Fool’s gold standard
I cannot judge whether bitcoin represents a technological breakthrough, but I am confident that the pseudo-currency’s popularity shows widespread economic amnesia. If bitcoin ever became a real currency, it would suffer from the crippling problems of the gold standard.
The underlying problem is the belief that the electronic token’s independence from the government is a good thing. This libertarian notion could hardly be more wrong. Money is a common good for the whole society, and in the contemporary world governments are the pre-eminent social guardians.
It is true that under dire circumstances people might have to resort to an inferior monetary substitute. If a government collapsed or totally trashed the monetary system, then some privately issued money could be the least bad alternative. In such apocalyptic times, though, a software protocol which relies on secure electronic communications would not be first choice. Gold, which is tangible and not subject to hacking, is more plausible. So are old baseball cards.
But for the sake of argument, assume that bitcoin or something like it did actually become the leading currency in a monetary dystopia. People would learn soon enough why non-government money works badly.
Deflation is an obvious issue. Price declines are inevitable when a finite supply of bitcoin money, a feature of the software, meets an expanding supply of purchased goods and services. That would be uncomfortable. Consumers might delay purchases as they wait for prices to fall, workers might chafe at regular annual wage cuts, and creditors would be even worse off.
But in itself, deflation does not discredit non-government money. People and banks could adjust to the new monetary reality, as the Japanese have to the country’s 0.3 percent average annual decline in consumer prices since 1998. Alternatively, a different non-deflationary electronic currency could be created; one which added steadily to the supply of money. If the addition was in line with GDP growth, prices and wages could be roughly flat in normal times.
Yet times are not always normal, and neither bitcoin nor some putative “growcoin” – nor any sort of limited-supply money – can cope with unexpected bad news. Historians of money know the story well. Before governments started to issue money purely by fiat, the supply of money was limited by the supply of gold or silver, supplemented by public or private notes which were theoretically backed by some valuable asset. Whenever people decided to hoard their hard currency and reject paper notes, there was trouble.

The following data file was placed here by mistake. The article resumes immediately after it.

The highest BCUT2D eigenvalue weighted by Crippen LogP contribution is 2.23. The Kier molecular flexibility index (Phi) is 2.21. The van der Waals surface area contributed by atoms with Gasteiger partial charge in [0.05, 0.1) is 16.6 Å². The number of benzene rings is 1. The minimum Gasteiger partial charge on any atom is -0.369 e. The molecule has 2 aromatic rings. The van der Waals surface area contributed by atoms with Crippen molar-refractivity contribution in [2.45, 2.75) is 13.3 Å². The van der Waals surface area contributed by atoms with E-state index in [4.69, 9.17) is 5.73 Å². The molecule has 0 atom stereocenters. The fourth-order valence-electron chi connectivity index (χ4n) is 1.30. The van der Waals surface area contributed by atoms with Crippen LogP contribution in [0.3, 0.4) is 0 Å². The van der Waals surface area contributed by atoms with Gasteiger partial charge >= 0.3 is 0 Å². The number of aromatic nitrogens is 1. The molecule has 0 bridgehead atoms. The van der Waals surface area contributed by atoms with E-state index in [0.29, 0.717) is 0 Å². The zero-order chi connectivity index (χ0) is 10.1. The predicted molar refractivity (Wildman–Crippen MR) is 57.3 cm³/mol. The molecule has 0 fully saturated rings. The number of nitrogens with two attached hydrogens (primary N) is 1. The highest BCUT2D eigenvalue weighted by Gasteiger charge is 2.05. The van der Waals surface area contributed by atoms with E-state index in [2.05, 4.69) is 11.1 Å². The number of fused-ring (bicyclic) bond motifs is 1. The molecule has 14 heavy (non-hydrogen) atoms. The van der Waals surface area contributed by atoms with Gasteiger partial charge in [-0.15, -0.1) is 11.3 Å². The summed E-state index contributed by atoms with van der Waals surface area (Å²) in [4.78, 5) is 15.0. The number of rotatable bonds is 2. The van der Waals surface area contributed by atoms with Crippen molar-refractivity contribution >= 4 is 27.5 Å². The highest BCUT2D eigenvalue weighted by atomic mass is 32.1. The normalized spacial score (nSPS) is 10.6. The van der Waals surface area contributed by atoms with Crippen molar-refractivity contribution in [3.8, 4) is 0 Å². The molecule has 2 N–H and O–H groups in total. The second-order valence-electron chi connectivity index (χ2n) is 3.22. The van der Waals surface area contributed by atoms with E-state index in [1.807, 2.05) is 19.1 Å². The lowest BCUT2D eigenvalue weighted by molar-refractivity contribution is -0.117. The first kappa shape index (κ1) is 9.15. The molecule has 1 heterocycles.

The spur to the monetary fear might be war, crop failure or a bust financial institution. Whatever the cause, the sudden increase in caution automatically created a sudden decrease in the money for spending. The economic theorists of hard money said that wages and prices would also fall automatically, so the shrunken supply of currency would still be adequate to keep the economy running. In practice, the adjustment was always much too slow. Goods became unaffordable, unemployment rose and production fell.
John Maynard Keynes called it the paradox of thrift. The British economist was analysing the Great Depression of the 1930s, the last big money-prodded general decline. Keynes taught, and the world learned, that governments could and should counter bad news by ensuring that there was always enough money available to keep spending constant.
As the slow recovery from the 2008 recession shows, the policies haven’t always worked perfectly. But they could not work at all in a bitcoin economy, because there would be no authority which could decide how much new money to print. Indeed, the knowledge that governments could not create new bitcoins in a crisis would only increase thrift. Just as in the 19th century, a little bit of bad news would spawn a large economic crisis.
The problem would be worse now than then, because the economy relies so much more on bank-created credit. Whether banks use dollars, euros or bitcoins, they lend out most of their deposits. The loans increase the supply of spendable money, because the loaned sum is added to the total while the deposits which fund the loans are not subtracted.
The arrangement is always potentially unstable. If the borrowers cannot repay too many of the loans or if depositors want to withdraw their money too fast, the bank may fall short of funds. A failure, and an ensuing panic, can only be avoided if banks can find cash elsewhere.
The ultimate “elsewhere” is always the government, which can create new funds out of thin air. Government rescues are not ideal, but better than any known alternative. In a bitcoin or growcoin world, the government would have nothing to offer. Frequent bank runs and financial panics would be unavoidable.
Charitably, the popular interest in bitcoin can be interpreted as a sign of ignorance of economic history. More realistically, it is a sad statement of a loss of faith in a monetary system which has not worked as well as promised. Unfortunately, bitcoin is no more than a high-tech version of an even worse system.